Do you remember the guy named Andy that I mentioned in my recent entry about the two-stadium doubleheader? He took a bunch of photos of me that day, and this time he was at it again, so let’s get right to it. Here’s a shot of me during BP in the second deck in right field:
If I’d given Andy a heads-up that I was heading there, he would’ve gotten some action shots of the four Ichiro Suzuki homers that I snagged. I caught the first one on the fly and followed that by snagging a Joba Chamberlain toss-up that barely sailed over a girl’s head in the front row. I gave her that ball and then caught two more Ichiro bombs on the fly — one after running 30 feet to my left and another after drifting down to the front row and leaning gently over the railing. My final Ichiro homer landed on a staircase one section to my right and thankfully didn’t bounce too far away. That was the only group of Yankee BP that I got to see, and I snagged five balls — not too shabby.
When the White Sox started hitting, I told Andy that I was heading down to the 100 Level in straight-away left field, and sure enough, he got some great shots. Here I am just after catching a home run (by a righty that I couldn’t identify) on the fly:
In the photo above, do you see the fan in the white shirt two rows behind me? He’s a good dude and a talented ballhawk. His name is Eddie, and he probably would’ve caught that ball if I hadn’t been there. Unfortunately, that’s just how it goes at Yankee Stadium. There are only 10 rows of seats in straight-away left and right field, so there’s not much room to spread out.
Anyway, moments after I got that ball, I caught another that was hit by the same batter . . .
. . . and soon after that, I caught an Adam Dunn shot that tailed right to me. Here I am handing that ball (directly from my glove) to a kid in the front row:
Halfway through BP, I gave away another ball to a little kid, who ended up getting two more. That’s why I prefer to give balls away after BP, but sometimes I can’t resist.
Here’s a photo that shows me *not* catching a home run:
That one ended up falling a bit short, but in the final group of BP, I caught one on the fly after running nearly a full section to my left. That was my ninth ball of the day, and I got one more tossed to me by Andre Rienzo, a left-handed/rookie/Brazilian pitcher. BTW, Andy has a blog with lots of photos from Yankee Stadium. I’ve mentioned it before, and I’ll mention it again: It’s called The Cooperstown Kid. Check it out.
After BP, I caught up with a young fan named Josh who’s been reading this blog for a few months.
Eventually I watched Chris Sale warm up . . .
. . . and man, let me tell you, his stuff is nasty. His slider (or is it a curve?) had so much movement that I was practically laughing every time he threw it. I was standing there with Matt Latimer, and we were both in awe.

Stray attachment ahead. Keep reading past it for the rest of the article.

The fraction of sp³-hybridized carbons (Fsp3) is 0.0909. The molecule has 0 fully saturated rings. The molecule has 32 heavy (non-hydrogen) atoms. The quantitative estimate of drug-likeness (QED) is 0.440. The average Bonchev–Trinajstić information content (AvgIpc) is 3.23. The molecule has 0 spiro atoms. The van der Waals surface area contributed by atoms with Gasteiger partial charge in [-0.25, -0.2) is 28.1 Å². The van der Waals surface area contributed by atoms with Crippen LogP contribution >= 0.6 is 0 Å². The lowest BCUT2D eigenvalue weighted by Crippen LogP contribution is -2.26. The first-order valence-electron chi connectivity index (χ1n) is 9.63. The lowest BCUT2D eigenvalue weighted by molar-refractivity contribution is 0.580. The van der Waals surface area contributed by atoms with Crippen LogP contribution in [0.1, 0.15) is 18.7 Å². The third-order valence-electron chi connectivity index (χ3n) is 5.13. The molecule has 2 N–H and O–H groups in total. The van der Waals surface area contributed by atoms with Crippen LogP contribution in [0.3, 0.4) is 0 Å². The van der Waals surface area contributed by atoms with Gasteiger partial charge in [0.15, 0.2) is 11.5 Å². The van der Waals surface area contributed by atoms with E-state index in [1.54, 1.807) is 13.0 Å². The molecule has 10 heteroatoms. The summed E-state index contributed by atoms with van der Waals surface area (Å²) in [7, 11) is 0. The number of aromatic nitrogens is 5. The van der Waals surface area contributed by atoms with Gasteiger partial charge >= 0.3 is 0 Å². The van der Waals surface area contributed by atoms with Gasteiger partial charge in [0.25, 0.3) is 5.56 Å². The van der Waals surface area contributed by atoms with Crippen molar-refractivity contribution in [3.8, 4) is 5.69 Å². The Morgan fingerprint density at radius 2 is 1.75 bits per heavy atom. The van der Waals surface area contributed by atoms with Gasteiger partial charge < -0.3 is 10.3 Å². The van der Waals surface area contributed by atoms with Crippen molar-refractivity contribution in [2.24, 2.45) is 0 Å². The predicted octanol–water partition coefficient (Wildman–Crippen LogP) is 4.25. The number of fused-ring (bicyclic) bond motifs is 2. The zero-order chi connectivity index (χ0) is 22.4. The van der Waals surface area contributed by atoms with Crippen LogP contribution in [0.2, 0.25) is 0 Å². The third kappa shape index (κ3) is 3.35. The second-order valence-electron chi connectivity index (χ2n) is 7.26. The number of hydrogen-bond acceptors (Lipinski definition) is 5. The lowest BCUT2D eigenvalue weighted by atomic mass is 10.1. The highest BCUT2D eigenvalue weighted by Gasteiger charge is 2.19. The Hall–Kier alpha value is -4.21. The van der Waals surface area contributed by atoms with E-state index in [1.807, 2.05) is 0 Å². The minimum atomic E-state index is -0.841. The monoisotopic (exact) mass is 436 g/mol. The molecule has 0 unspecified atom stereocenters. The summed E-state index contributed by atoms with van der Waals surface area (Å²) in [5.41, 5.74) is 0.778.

As it turned out, Sale was nearly unhittable. Through seven innings, he allowed three hits and an unearned run. The White Sox were winning, 4-1, at that point, and I pretty much assumed that the game was over.
So much for that. The Yankee scored five runs in the bottom of the 8th to take a 6-4 lead. You know what that means, right? Yeah, NOW the game was over. Look who came in to pitch:
Are those stats insane or what?
Mariano ended up pitching a one-two-three inning for his 40th save. That gave him nine seasons with 40 or more saves, tying Trevor Hoffman’s record. And oh, by the way, Derek Jeter hit two singles to pass Hall of Famer Eddie Collins for ninth place on the all-time hits list. Ho-hum . . . just another night at Yankee Stadium.
• 561 balls in 74 games this season = 7.58 balls per game.
• 494 balls in 76 lifetime games at the new Yankee Stadium = 6.5 balls per game.
• 946 consecutive games with at least one ball
• 233 lifetime games with ten or more balls
• 29 stadiums this season with a game-used ball: Citi Field, Fenway Park, Yankee Stadium, Angel Stadium, PETCO Park, AT&T Park, Safeco Field, Kauffman Stadium, Rangers Ballpark, Minute Maid Park, Great American Ball Park, Progressive Field, PNC Park, Camden Yards, U.S. Cellular Field, Comerica Park, Rogers Centre, Miller Park, Busch Stadium, Wrigley Field, Target Field, Nationals Park, Marlins Park, Tropicana Field, Turner Field, Citizens Bank Park, Dodger Stadium, Chase Field, and the Oakland Coliseum
• 7,020 total balls
(For every stadium this season at which I snag a game-used ball, BIGS Sunflower Seeds will donate $500 to Pitch In For Baseball, a non-profit charity that provides baseball equipment to underprivileged kids all over the world. In addition to that, I’m doing my own fundraiser again this season for Pitch In For Baseball, and if you donate money, you’ll be eligible to win one of these prizes.)
• 38 donors for my fundraiser
• $3.43 pledged per ball (if you add up all the pledges)
• $34.30 raised at this game
• $1,924.23 raised this season through my fundraiser
• $14,500 from BIGS Sunflower Seeds for my game-used baseballs
• $37,830.23 raised since I started my fundraiser in 2009
Are you still with me? Good because it’s time for some black light action. Of the seven baseballs that I kept, two have nice invisible ink stamps. Here’s one . . .
. . . and here’s the other: